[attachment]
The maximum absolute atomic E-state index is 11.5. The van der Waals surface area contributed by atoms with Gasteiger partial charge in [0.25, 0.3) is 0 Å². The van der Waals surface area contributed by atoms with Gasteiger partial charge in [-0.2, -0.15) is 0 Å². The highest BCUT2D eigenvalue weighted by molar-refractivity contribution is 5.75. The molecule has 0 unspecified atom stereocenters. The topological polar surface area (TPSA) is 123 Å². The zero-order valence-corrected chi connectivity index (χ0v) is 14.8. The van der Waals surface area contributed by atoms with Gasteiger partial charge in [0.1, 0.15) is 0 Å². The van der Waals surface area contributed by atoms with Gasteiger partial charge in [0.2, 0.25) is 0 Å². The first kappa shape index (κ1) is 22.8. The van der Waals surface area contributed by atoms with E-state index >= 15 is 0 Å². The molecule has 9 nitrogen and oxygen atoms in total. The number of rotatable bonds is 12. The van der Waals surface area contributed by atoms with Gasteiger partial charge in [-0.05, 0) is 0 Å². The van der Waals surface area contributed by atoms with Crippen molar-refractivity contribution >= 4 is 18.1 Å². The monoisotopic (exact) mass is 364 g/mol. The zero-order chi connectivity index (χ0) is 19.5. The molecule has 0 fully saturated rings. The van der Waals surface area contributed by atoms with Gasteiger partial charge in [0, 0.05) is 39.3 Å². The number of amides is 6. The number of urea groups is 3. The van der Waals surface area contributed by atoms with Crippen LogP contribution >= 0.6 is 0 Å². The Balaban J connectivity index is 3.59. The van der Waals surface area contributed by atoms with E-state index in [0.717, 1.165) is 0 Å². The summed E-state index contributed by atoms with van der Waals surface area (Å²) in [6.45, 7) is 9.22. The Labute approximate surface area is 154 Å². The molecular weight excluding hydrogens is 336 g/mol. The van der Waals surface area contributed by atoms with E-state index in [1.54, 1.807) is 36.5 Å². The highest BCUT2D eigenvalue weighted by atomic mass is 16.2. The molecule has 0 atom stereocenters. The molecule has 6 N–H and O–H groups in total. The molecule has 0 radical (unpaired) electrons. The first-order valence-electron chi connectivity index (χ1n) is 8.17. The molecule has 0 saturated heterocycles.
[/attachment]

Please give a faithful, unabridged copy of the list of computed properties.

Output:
The maximum absolute atomic E-state index is 11.5. The van der Waals surface area contributed by atoms with Gasteiger partial charge in [0.25, 0.3) is 0 Å². The van der Waals surface area contributed by atoms with Gasteiger partial charge in [-0.2, -0.15) is 0 Å². The highest BCUT2D eigenvalue weighted by molar-refractivity contribution is 5.75. The molecule has 0 unspecified atom stereocenters. The topological polar surface area (TPSA) is 123 Å². The zero-order valence-corrected chi connectivity index (χ0v) is 14.8. The van der Waals surface area contributed by atoms with Gasteiger partial charge in [0.1, 0.15) is 0 Å². The van der Waals surface area contributed by atoms with Gasteiger partial charge in [0.2, 0.25) is 0 Å². The first kappa shape index (κ1) is 22.8. The van der Waals surface area contributed by atoms with E-state index >= 15 is 0 Å². The molecule has 9 nitrogen and oxygen atoms in total. The number of rotatable bonds is 12. The van der Waals surface area contributed by atoms with Gasteiger partial charge in [-0.05, 0) is 0 Å². The van der Waals surface area contributed by atoms with Crippen molar-refractivity contribution >= 4 is 18.1 Å². The monoisotopic (exact) mass is 364 g/mol. The zero-order chi connectivity index (χ0) is 19.5. The molecule has 0 fully saturated rings. The van der Waals surface area contributed by atoms with Gasteiger partial charge in [0, 0.05) is 39.3 Å². The number of amides is 6. The number of urea groups is 3. The van der Waals surface area contributed by atoms with Crippen LogP contribution >= 0.6 is 0 Å². The Balaban J connectivity index is 3.59. The van der Waals surface area contributed by atoms with E-state index in [0.717, 1.165) is 0 Å². The summed E-state index contributed by atoms with van der Waals surface area (Å²) in [6.45, 7) is 9.22. The Labute approximate surface area is 154 Å². The molecular weight excluding hydrogens is 336 g/mol. The van der Waals surface area contributed by atoms with E-state index in [1.54, 1.807) is 36.5 Å². The highest BCUT2D eigenvalue weighted by atomic mass is 16.2. The molecule has 0 atom stereocenters. The molecule has 6 N–H and O–H groups in total. The molecule has 0 radical (unpaired) electrons. The first-order valence-electron chi connectivity index (χ1n) is 8.17. The molecule has 0 saturated heterocycles.